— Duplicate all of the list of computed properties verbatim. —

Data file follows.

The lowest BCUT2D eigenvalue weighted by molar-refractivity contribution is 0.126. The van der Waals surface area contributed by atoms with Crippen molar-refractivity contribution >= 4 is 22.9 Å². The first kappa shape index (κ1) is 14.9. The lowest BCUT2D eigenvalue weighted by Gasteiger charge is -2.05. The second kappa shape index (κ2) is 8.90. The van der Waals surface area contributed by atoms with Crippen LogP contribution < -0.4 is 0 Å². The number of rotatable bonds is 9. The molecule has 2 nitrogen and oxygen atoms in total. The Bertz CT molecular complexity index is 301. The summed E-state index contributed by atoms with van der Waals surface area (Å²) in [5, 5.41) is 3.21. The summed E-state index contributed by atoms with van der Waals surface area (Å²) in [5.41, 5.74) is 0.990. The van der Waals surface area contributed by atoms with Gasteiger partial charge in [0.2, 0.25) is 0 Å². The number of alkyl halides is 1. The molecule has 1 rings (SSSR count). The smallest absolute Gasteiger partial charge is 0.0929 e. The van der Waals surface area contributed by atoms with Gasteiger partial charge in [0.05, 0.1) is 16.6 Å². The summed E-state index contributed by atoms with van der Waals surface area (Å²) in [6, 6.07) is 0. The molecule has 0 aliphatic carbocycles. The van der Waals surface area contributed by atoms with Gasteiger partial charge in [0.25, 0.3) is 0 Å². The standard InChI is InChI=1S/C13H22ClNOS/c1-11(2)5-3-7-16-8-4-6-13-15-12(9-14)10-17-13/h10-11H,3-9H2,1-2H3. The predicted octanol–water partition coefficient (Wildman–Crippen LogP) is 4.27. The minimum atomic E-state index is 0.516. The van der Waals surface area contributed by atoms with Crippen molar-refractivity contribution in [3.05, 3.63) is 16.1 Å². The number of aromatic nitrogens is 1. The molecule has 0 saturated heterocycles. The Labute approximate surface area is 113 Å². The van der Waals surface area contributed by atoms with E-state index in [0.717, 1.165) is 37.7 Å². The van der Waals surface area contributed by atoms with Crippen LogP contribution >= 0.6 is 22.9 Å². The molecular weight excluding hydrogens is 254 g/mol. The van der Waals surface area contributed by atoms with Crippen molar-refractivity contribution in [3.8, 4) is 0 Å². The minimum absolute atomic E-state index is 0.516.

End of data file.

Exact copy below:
The lowest BCUT2D eigenvalue weighted by molar-refractivity contribution is 0.126. The van der Waals surface area contributed by atoms with Crippen molar-refractivity contribution >= 4 is 22.9 Å². The first kappa shape index (κ1) is 14.9. The lowest BCUT2D eigenvalue weighted by Gasteiger charge is -2.05. The second kappa shape index (κ2) is 8.90. The van der Waals surface area contributed by atoms with Crippen LogP contribution < -0.4 is 0 Å². The number of rotatable bonds is 9. The molecule has 2 nitrogen and oxygen atoms in total. The Bertz CT molecular complexity index is 301. The summed E-state index contributed by atoms with van der Waals surface area (Å²) in [5, 5.41) is 3.21. The summed E-state index contributed by atoms with van der Waals surface area (Å²) in [5.41, 5.74) is 0.990. The van der Waals surface area contributed by atoms with Gasteiger partial charge in [0.2, 0.25) is 0 Å². The number of alkyl halides is 1. The molecule has 1 rings (SSSR count). The smallest absolute Gasteiger partial charge is 0.0929 e. The van der Waals surface area contributed by atoms with Gasteiger partial charge in [0.05, 0.1) is 16.6 Å². The summed E-state index contributed by atoms with van der Waals surface area (Å²) in [6, 6.07) is 0. The molecule has 0 aliphatic carbocycles. The van der Waals surface area contributed by atoms with Gasteiger partial charge in [0.25, 0.3) is 0 Å². The standard InChI is InChI=1S/C13H22ClNOS/c1-11(2)5-3-7-16-8-4-6-13-15-12(9-14)10-17-13/h10-11H,3-9H2,1-2H3. The predicted octanol–water partition coefficient (Wildman–Crippen LogP) is 4.27. The minimum atomic E-state index is 0.516. The van der Waals surface area contributed by atoms with Crippen molar-refractivity contribution in [3.05, 3.63) is 16.1 Å². The number of aromatic nitrogens is 1. The molecule has 0 saturated heterocycles. The Labute approximate surface area is 113 Å². The van der Waals surface area contributed by atoms with E-state index in [0.717, 1.165) is 37.7 Å². The van der Waals surface area contributed by atoms with Crippen LogP contribution >= 0.6 is 22.9 Å². The molecular weight excluding hydrogens is 254 g/mol. The van der Waals surface area contributed by atoms with Crippen molar-refractivity contribution in [3.8, 4) is 0 Å². The minimum absolute atomic E-state index is 0.516.